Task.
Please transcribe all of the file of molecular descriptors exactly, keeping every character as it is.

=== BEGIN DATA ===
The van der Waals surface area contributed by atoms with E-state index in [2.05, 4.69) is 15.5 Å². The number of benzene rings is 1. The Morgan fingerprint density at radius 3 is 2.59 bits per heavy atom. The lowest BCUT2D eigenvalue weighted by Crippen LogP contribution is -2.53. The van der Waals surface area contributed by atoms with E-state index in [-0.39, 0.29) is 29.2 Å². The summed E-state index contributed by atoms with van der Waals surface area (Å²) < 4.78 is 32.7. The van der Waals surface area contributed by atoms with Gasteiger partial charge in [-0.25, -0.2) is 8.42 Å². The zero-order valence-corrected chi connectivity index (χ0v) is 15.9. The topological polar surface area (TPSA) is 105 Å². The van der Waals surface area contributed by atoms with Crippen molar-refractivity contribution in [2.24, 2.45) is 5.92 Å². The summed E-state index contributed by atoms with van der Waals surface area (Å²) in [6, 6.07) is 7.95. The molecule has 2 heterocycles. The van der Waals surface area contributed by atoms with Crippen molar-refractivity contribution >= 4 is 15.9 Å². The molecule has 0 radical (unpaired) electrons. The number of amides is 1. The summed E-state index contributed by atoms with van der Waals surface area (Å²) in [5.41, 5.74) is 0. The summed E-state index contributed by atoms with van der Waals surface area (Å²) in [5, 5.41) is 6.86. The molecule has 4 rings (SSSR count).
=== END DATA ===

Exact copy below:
The van der Waals surface area contributed by atoms with E-state index in [2.05, 4.69) is 15.5 Å². The number of benzene rings is 1. The Morgan fingerprint density at radius 3 is 2.59 bits per heavy atom. The lowest BCUT2D eigenvalue weighted by Crippen LogP contribution is -2.53. The van der Waals surface area contributed by atoms with E-state index in [-0.39, 0.29) is 29.2 Å². The summed E-state index contributed by atoms with van der Waals surface area (Å²) < 4.78 is 32.7. The van der Waals surface area contributed by atoms with Gasteiger partial charge in [-0.25, -0.2) is 8.42 Å². The zero-order valence-corrected chi connectivity index (χ0v) is 15.9. The topological polar surface area (TPSA) is 105 Å². The van der Waals surface area contributed by atoms with Crippen molar-refractivity contribution in [2.24, 2.45) is 5.92 Å². The summed E-state index contributed by atoms with van der Waals surface area (Å²) in [6, 6.07) is 7.95. The molecule has 2 heterocycles. The van der Waals surface area contributed by atoms with Crippen molar-refractivity contribution >= 4 is 15.9 Å². The molecule has 0 radical (unpaired) electrons. The number of amides is 1. The summed E-state index contributed by atoms with van der Waals surface area (Å²) in [5.41, 5.74) is 0. The summed E-state index contributed by atoms with van der Waals surface area (Å²) in [5, 5.41) is 6.86. The molecule has 4 rings (SSSR count).